When I was a kid, the neighbors across the road had a Christmas tree farm. Every year, my dad would go up to their farm in November and help them harvest the trees. He would return, tired, on a Sunday, with our own glorious tree--part of his payment
for the work--which he started taking one year after he had been out of work for a while in the recession of the 70's.
The Tree was Dad's Thing.
He would meticulously wrap it in lights, including bubbler lights that he had gotten from his granddad. He would teach us how you have to lay under the tree and look up through the branches in a darkened house at night, breathing in the piney scent, and watching the lights twinkle.
Mom would holler comments from the kitchen and change the records that would accompany tree decorating sessions: Nat King Cole, Bing Crosby, the New Christy Minstrels, the Smothers Brothers. My dad had worked at Columbia records so we were deep in vinyl.
One spring day, seven days after my thirteenth birthday, my father dropped dead at work.
It was an impossibly difficult year and as we surmounted the hurdle of
each holiday without Dad for the first time, and we all dreaded Christmas the most. We could not even bring up the subject of the tree.
Yet there on our front stoop one December morning was a tree, bagged and waiting. Somehow my brothers, aged 11 and 10, and I got that tree into the
stand and decorated. For YEARS afterwards, a tree continued to arrive on the doorstep every year. Dad's memorial tree.
And so I always have a tree--it must be live or there is no point to it (although I find the blue or silver or white trees impossibly retro since those were the kinds my grandparents had) When I was a starving artist in a tiny New York apartment, the tree was moth eaten and small and dragged down from Harlem.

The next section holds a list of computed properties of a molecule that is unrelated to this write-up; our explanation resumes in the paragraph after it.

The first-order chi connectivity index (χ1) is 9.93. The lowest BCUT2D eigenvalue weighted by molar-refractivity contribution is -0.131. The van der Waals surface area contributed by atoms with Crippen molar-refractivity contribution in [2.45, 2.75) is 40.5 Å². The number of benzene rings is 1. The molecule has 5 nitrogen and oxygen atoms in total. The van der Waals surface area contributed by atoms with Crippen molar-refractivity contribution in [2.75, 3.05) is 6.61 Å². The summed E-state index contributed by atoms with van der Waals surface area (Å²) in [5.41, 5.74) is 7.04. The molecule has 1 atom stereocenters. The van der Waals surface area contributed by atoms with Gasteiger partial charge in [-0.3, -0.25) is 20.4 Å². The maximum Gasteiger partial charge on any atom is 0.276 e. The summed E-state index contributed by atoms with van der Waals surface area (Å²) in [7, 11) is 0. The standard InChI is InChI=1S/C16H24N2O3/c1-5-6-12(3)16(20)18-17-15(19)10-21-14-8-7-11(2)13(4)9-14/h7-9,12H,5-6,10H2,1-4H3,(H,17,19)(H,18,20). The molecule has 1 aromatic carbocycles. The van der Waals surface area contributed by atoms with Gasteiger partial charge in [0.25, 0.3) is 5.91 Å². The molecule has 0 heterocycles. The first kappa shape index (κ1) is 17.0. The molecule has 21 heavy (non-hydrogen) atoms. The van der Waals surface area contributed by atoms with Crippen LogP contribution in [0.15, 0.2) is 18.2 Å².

I cannot conceive of December without a tree in my house. This made life quite complicated when I married a nice Jewish boy from New York. He found
my December ritual of hunting down and killing a tree quite amusing when we were dating. But it was quite another thing to drag him to tree farms once we had
pledged our troth and were keeping a mostly Jewish home.
It's my tree, he doesn't ever have to touch it, and yes, we hang dreidles on it. He didn't have to lift a finger the year I was a week and a half away from giving birth
to our first child and had my girlfriend come to the tree farm---I could not get close enough to the ground with my huge belly so she had to do the honors, but
I got that sucker into the stand, belly or no.
It's a little wierd I know to do a havdalah baby naming for your third child with an everygreen behind the rabbi. I make fabulous latkes,and the best matzo balls in the family, but I gotta have a tree.
Nowadays my trips to the woods have become mad after work dashes to the Home Depot. I switched to lightweight balsam trees because I found you could carry a baby
in one hand and the tree in the other.
My children now help and can tell the story of each ornament."This nutcracker came from my boyfriend the year I stage managed the Nutcracker at the Morris Civic Auditorium in South Bend." and "This was the cake topper for my fourth birthday". "This we got the year we got the cat."
I let the kids camp out in sleeping bags under the tree.
The evergreen tree is not a Christian symbol, btw. It is a very old, deep and pagan symbol of the regeneration of life. Before the Romans came crashing through the northern lands co-opting every tradition they could find (because they knew that hearts and minds must be won as well as lands) the Northern Tribes brought evergreens into the house with the hope that the sun would return from wherever it was going, earlier and earlier each day. In the frightening, freezing dark days of solstice, the smell of pine was the symbol that life would continue, spring would come again, and the light would return. Ashkenazis come from the land of cold winters, so maybe pine sniffing in the dead of winter is part of the cellular memory of any tribe that made it through a cold winter. I have come to love and crave the smell of latkes frying and the quiet glow of the menorah.
But I gotta have my tree.
For me the tree and the stories we tell of it are the symbols of hope that my father will live on in my memories of his children and the grandchildren he did not live to see.
The tree is my fathers yarzheit.